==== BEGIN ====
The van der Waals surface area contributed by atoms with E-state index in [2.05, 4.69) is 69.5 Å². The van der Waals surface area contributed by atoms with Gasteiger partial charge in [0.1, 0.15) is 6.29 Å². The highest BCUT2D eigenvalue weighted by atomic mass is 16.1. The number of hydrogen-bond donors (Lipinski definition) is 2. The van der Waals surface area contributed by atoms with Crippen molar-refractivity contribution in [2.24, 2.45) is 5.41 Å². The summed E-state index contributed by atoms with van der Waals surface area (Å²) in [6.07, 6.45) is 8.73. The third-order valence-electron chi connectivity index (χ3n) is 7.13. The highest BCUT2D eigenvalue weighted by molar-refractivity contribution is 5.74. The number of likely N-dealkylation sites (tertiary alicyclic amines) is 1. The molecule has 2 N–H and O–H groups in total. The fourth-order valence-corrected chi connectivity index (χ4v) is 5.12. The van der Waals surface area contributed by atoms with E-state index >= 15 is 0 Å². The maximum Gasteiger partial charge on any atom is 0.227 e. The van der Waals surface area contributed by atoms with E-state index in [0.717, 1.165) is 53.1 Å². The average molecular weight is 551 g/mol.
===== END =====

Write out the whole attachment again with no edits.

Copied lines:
The van der Waals surface area contributed by atoms with E-state index in [2.05, 4.69) is 69.5 Å². The van der Waals surface area contributed by atoms with Gasteiger partial charge in [0.1, 0.15) is 6.29 Å². The highest BCUT2D eigenvalue weighted by atomic mass is 16.1. The number of hydrogen-bond donors (Lipinski definition) is 2. The van der Waals surface area contributed by atoms with Crippen molar-refractivity contribution in [2.24, 2.45) is 5.41 Å². The summed E-state index contributed by atoms with van der Waals surface area (Å²) in [6.07, 6.45) is 8.73. The third-order valence-electron chi connectivity index (χ3n) is 7.13. The highest BCUT2D eigenvalue weighted by molar-refractivity contribution is 5.74. The number of likely N-dealkylation sites (tertiary alicyclic amines) is 1. The molecule has 2 N–H and O–H groups in total. The fourth-order valence-corrected chi connectivity index (χ4v) is 5.12. The van der Waals surface area contributed by atoms with E-state index >= 15 is 0 Å². The maximum Gasteiger partial charge on any atom is 0.227 e. The van der Waals surface area contributed by atoms with E-state index in [0.717, 1.165) is 53.1 Å². The average molecular weight is 551 g/mol.